For our camping trip, I brought: a lantern, a sleeping bag, food, water, and a flashlight.

Do you know what is wrong with it?  You're right!  The part of the sentence before the the colon is NOT a complete idea (For our camping trip, I brought).  This sentence can also be fixed.  

For our camping trip, I brought various essential items: a lantern, a sleeping bag, food, water, and a flashlight.

Quiz Time

Directions: Find what is wrong with the following sentences with colons.  

1.  Dear Sir or Madame,

     I am interested in applying for a position at your company.  Attached you will find my résumé.

2.  Food Marketing-How to Sell Snack Items in a Grocery Store

3.  My favorite books are: Huckleberry Finn, Lord of the Rings, and Animal Farm.

4.  Dear Tim,

     Hi!  What's up?  I want to see you.  It is always good to see old friends.

5.  Advertisers know there are some color combinations that are very eye-catching.  For example: black on a yellow background and white on a dark blue background.  

6.  When Ricky saw the sad faces of the people who failed the college entrance exam, he was reminded of what Orison Swett Marden (founder of Success Magazine) used to say, "There is no medicine like hope, no incentive so great, and no tonic so powerful as expectation of something tomorrow."

 

 



 

Answers are in red.

1.  Dear Sir or Madame:

     I am interested in applying for a position at your company.  Attached you will find my résumé.

This is a formal letter; there should be a colon after the "Dear Sir."

2.  Food Marketing: How to Sell Snack Items in a Grocery Store

This is a title and a subtitle.  Notice that there is a space after the colon.

3.  I have several favorite books: Huckleberry Finn, Lord of the Rings, and Animal Farm.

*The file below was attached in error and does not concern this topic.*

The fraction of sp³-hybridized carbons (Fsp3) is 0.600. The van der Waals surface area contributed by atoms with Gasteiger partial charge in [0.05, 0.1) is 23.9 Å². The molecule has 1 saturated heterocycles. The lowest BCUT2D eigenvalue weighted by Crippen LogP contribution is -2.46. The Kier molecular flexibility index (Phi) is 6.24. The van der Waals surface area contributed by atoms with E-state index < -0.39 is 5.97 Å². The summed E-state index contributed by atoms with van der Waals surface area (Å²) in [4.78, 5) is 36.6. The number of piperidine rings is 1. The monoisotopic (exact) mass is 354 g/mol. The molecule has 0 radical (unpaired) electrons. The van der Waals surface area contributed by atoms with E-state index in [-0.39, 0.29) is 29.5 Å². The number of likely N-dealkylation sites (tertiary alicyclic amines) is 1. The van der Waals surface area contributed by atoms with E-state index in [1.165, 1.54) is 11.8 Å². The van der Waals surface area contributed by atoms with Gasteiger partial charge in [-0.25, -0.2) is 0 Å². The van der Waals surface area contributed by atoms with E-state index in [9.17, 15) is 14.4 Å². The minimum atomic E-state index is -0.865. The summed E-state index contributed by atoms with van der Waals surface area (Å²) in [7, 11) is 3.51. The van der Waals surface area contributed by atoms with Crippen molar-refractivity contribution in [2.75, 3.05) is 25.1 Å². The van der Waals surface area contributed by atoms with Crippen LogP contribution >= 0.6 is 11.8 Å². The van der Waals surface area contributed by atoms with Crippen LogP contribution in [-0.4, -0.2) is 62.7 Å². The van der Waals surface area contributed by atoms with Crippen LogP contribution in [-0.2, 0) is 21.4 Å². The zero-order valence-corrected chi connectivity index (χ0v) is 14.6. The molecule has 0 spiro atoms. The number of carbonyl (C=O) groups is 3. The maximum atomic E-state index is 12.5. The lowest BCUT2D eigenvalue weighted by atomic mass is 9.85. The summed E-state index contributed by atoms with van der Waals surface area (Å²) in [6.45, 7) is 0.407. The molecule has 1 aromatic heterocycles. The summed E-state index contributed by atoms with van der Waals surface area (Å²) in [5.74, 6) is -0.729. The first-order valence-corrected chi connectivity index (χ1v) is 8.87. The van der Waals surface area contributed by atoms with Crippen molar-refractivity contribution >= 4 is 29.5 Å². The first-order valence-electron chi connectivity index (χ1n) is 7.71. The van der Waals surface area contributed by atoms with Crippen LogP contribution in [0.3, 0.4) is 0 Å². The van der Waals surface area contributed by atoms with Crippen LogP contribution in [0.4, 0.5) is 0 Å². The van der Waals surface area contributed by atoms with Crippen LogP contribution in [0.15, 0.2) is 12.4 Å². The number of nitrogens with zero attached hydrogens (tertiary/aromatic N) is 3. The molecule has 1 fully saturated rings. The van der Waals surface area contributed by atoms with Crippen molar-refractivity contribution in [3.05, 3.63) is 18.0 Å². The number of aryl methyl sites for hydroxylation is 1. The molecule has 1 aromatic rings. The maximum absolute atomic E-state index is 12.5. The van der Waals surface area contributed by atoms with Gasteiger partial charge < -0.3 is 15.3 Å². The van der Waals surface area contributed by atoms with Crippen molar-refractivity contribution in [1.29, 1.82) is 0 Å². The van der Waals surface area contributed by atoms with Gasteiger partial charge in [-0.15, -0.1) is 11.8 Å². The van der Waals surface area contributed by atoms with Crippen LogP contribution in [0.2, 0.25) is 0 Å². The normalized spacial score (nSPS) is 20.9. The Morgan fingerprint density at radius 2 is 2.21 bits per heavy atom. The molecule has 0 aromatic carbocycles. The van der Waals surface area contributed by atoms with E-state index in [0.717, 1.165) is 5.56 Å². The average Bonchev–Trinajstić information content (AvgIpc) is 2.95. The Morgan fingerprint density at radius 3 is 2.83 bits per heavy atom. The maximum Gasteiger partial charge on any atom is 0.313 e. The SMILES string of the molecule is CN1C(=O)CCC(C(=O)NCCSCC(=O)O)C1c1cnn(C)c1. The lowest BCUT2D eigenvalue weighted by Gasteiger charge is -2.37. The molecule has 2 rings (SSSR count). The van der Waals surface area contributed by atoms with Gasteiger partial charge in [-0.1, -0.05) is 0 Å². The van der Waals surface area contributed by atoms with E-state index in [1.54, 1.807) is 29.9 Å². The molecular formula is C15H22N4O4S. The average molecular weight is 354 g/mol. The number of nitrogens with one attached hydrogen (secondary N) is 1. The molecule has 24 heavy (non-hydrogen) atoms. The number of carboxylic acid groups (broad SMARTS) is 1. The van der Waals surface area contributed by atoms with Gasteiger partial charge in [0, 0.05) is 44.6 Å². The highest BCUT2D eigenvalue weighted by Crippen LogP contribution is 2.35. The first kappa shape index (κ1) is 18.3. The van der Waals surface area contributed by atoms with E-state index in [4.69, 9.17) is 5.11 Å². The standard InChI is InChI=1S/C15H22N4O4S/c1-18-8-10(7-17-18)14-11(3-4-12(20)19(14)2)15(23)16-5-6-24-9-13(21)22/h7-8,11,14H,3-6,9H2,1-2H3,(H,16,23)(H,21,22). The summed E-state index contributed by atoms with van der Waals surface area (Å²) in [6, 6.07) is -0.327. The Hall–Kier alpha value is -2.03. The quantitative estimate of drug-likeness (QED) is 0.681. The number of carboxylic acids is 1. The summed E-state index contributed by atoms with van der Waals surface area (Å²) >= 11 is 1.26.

In the original sentence, the clause before the colon is not a complete idea (which is called a dependent clause).  Any reasonable complete idea here is fine.

4.  Dear Tim,

     Hi!  What's up?  I want to see you.  It is always good to see old friends.

There is nothing wrong with this example.  This is a friendly letter.  Friendly and personal letters require a comma.

5.  Advertisers know there are some color combinations that are very eye-catching, for example, black on a yellow background and white on a dark blue background.  

"For example" usually requires a comma.  Notice there are commas both before and after "for example" because the part after "for example" is NOT a complete idea but just a small list.

6.  When Ricky saw the sad faces of the people who failed the college entrance exam, he was reminded of what Orison Swett Marden (founder of Success Magazine) used to say: "There is no medicine like hope, no incentive so great, and no tonic so powerful as expectation of something tomorrow."

This is a quotation that explains the first clause of the sentence; additionally, the clause before the quotation is an independent clause. 

 

 

  Rules to Remember!

1 The rules given above should cover 90% of the situations where you would use a colon.  However, there are times when these rules are broken, and it is acceptable.  For example, notice how we wrote the word "directions."  We used a colon followed by a capital letter.  This is another common usage of the colon which can be found in numerous professional books and periodicals.   
2

If the part of the sentence after the colon is a complete idea (independent clause), the first letter of that clause may be capitalized.  This is commonly done in magazines and other professional forms of writing.

There are two skills that every martial arts student must master: Self-control and discipline are what divides the amateur from the advanced learner.